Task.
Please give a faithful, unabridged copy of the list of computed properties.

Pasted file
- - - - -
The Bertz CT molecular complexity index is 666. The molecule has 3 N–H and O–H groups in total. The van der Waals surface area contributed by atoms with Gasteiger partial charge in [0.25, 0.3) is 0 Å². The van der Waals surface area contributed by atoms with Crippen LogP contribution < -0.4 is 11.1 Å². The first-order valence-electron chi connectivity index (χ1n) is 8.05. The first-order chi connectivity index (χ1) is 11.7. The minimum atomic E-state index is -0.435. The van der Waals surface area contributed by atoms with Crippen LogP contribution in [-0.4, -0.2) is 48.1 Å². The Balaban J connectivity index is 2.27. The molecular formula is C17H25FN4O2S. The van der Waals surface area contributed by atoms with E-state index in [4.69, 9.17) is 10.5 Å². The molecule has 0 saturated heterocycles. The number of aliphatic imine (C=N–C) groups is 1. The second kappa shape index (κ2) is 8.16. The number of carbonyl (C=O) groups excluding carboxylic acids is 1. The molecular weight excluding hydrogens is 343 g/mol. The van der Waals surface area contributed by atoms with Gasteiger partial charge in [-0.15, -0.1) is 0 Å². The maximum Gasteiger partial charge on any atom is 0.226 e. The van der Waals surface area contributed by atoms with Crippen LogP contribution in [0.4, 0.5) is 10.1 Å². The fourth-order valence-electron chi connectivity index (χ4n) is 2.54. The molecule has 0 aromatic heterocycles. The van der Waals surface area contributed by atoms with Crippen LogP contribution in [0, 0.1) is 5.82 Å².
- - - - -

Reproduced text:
The Bertz CT molecular complexity index is 666. The molecule has 3 N–H and O–H groups in total. The van der Waals surface area contributed by atoms with Gasteiger partial charge in [0.25, 0.3) is 0 Å². The van der Waals surface area contributed by atoms with Crippen LogP contribution < -0.4 is 11.1 Å². The first-order valence-electron chi connectivity index (χ1n) is 8.05. The first-order chi connectivity index (χ1) is 11.7. The minimum atomic E-state index is -0.435. The van der Waals surface area contributed by atoms with Crippen LogP contribution in [-0.4, -0.2) is 48.1 Å². The Balaban J connectivity index is 2.27. The molecular formula is C17H25FN4O2S. The van der Waals surface area contributed by atoms with E-state index in [4.69, 9.17) is 10.5 Å². The molecule has 0 saturated heterocycles. The number of aliphatic imine (C=N–C) groups is 1. The second kappa shape index (κ2) is 8.16. The number of carbonyl (C=O) groups excluding carboxylic acids is 1. The molecular weight excluding hydrogens is 343 g/mol. The van der Waals surface area contributed by atoms with Gasteiger partial charge in [-0.15, -0.1) is 0 Å². The maximum Gasteiger partial charge on any atom is 0.226 e. The van der Waals surface area contributed by atoms with Crippen LogP contribution in [0.4, 0.5) is 10.1 Å². The fourth-order valence-electron chi connectivity index (χ4n) is 2.54. The molecule has 0 aromatic heterocycles. The van der Waals surface area contributed by atoms with Crippen LogP contribution in [0, 0.1) is 5.82 Å².